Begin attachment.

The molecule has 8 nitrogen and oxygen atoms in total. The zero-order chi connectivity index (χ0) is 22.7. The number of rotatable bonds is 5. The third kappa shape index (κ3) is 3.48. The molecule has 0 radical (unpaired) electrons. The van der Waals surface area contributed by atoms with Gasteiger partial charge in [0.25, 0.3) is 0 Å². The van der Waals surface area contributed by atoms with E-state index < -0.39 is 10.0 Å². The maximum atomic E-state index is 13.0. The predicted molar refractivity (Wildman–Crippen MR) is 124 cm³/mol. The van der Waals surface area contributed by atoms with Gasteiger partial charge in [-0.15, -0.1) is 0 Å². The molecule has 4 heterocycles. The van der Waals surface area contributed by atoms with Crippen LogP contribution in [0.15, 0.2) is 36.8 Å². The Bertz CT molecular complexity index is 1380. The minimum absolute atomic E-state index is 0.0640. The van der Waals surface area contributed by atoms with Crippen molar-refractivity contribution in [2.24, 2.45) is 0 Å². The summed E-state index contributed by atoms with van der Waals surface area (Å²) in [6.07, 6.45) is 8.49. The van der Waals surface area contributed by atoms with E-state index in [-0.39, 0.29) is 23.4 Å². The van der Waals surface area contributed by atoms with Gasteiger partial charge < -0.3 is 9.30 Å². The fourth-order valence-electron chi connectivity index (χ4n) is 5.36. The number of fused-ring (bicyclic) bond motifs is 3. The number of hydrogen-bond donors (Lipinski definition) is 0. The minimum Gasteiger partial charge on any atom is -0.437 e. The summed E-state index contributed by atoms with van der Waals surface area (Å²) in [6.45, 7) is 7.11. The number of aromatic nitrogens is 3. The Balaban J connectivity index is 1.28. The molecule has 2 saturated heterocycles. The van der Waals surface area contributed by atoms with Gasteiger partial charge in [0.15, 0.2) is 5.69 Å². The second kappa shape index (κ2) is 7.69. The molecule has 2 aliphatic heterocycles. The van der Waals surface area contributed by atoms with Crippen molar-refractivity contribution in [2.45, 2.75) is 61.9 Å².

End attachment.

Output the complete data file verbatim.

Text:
The molecule has 8 nitrogen and oxygen atoms in total. The zero-order chi connectivity index (χ0) is 22.7. The number of rotatable bonds is 5. The third kappa shape index (κ3) is 3.48. The molecule has 0 radical (unpaired) electrons. The van der Waals surface area contributed by atoms with Gasteiger partial charge in [0.25, 0.3) is 0 Å². The van der Waals surface area contributed by atoms with E-state index < -0.39 is 10.0 Å². The maximum atomic E-state index is 13.0. The predicted molar refractivity (Wildman–Crippen MR) is 124 cm³/mol. The van der Waals surface area contributed by atoms with Gasteiger partial charge in [-0.15, -0.1) is 0 Å². The molecule has 4 heterocycles. The van der Waals surface area contributed by atoms with Crippen LogP contribution in [0.15, 0.2) is 36.8 Å². The Bertz CT molecular complexity index is 1380. The minimum absolute atomic E-state index is 0.0640. The van der Waals surface area contributed by atoms with Crippen molar-refractivity contribution in [2.24, 2.45) is 0 Å². The summed E-state index contributed by atoms with van der Waals surface area (Å²) in [6.07, 6.45) is 8.49. The van der Waals surface area contributed by atoms with E-state index in [-0.39, 0.29) is 23.4 Å². The van der Waals surface area contributed by atoms with Gasteiger partial charge < -0.3 is 9.30 Å². The fourth-order valence-electron chi connectivity index (χ4n) is 5.36. The number of fused-ring (bicyclic) bond motifs is 3. The number of hydrogen-bond donors (Lipinski definition) is 0. The minimum Gasteiger partial charge on any atom is -0.437 e. The summed E-state index contributed by atoms with van der Waals surface area (Å²) in [6.45, 7) is 7.11. The number of aromatic nitrogens is 3. The Balaban J connectivity index is 1.28. The molecule has 2 saturated heterocycles. The van der Waals surface area contributed by atoms with Gasteiger partial charge in [0.15, 0.2) is 5.69 Å². The second kappa shape index (κ2) is 7.69. The molecule has 2 aliphatic heterocycles. The van der Waals surface area contributed by atoms with Crippen molar-refractivity contribution in [2.45, 2.75) is 61.9 Å².